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“My body, your Right?”

Aug 22, 2013

Marital rape cannot be justified for the sake of protecting the institution of marriage, writes Dr Ranjana Kumari.

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Today as activists are hailing the passing of a new legislation against rape, women in India are still being raped and physically abused by their own husbands who had sworn to protect & respect them at the time of their marriage.

Marital rape refers to any unwanted sexual act by a spouse that is committed without the other person's consent through the use of force, threat of force or intimidation. In India, 2 out of 3 married women experience physical or sexual violence and many Indian men & women still believe that physical and sexual violence are a normal part of married life. It’s even more discouraging to note the Government of India's failure to criminalise rape within marriage which reflected the alarming fact that many ordinary people in India do not regard it as a crime.

Under Indian law, marital rape is not a crime and is legal in India and has been excluded from the PWDVA and the Indian Penal Code. This places India in the company of countries like China, Afghanistan, Pakistan and Saudi Arabia.

The recent gang rape of a 23 year-old para-medical student last year prompted India to strengthen its sexual assault legislation. But despite calls from activists, a man who rapes his wife cannot be punished under the country’s laws. Whether to criminalize marital rape or not was widely debated in India and in the Parliament. Criminalizing marital rape was also among the suggestions of the Verma Committee, the three-member panel appointed to suggest amendments to India’s sexual assault laws. However, the government rejected this proposed change, leaving it out of the draft bill it presented to the Parliament.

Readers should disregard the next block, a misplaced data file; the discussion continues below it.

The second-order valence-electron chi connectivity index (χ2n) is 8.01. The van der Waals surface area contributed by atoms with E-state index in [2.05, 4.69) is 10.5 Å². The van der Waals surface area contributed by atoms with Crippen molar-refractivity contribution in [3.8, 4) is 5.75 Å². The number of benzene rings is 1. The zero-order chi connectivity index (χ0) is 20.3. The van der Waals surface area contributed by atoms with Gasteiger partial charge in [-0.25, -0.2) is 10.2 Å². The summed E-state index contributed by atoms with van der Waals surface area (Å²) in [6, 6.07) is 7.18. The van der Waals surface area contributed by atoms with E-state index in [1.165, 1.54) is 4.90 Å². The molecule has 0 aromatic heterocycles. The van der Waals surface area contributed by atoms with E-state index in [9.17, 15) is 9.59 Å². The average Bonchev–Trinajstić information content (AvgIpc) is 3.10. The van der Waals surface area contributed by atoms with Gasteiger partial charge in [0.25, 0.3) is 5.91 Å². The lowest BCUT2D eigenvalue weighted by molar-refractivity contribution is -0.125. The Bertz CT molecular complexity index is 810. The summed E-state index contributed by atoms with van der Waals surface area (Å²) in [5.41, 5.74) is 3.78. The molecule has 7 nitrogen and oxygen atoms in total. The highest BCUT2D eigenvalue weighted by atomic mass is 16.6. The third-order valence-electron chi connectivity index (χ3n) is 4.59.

A panel of lawmakers who opposed the move argued that it has the potential of destroying the institution of marriage. “If marital rape is brought under the law, the entire family system will be under great stress”, according to a report submitted to Parliament earlier this month.

Some activists acknowledge it is hard to prove rape among married women and it may also lead to false counselling. But even a murder is hard to prove, and that doesn’t deny victims from seeking legal help. So why should victims of marital rape be denied a legal framework to fight sexual abuse. Some legal experts also believe the government is reluctant to criminalize marital rape because it would require them to tweak laws based on religious practices, including the Hindu Marriage Act 1955, which says a wife is duty-bound to have sex with her husband.

Many countries have already criminalized marital rape in recent years. Malaysia changed its laws to that effect in 2007, Turkey in 2005, and Bolivia earlier this year. The United States began criminalizing marital rape in 1970s and most European countries in the 1990s.  In India, it’s time to have an open debate on a woman’s bodily integrity and autonomy. Any violation of a woman’s bodily integrity is an abuse of her body and is obviously against her consent and leads to trauma and the possible break-up of a relationship. This kind of abuse lies at the core of domestic violence and such repeated instances make women suffer psychologically.

I hope there will be an open debate on this and that our Parliament will show a strong sense of responsibility towards women’s empowerment and the question of their bodily integrity.

The author is Director, Centre for Social Research and President, WomenPowerConnect.

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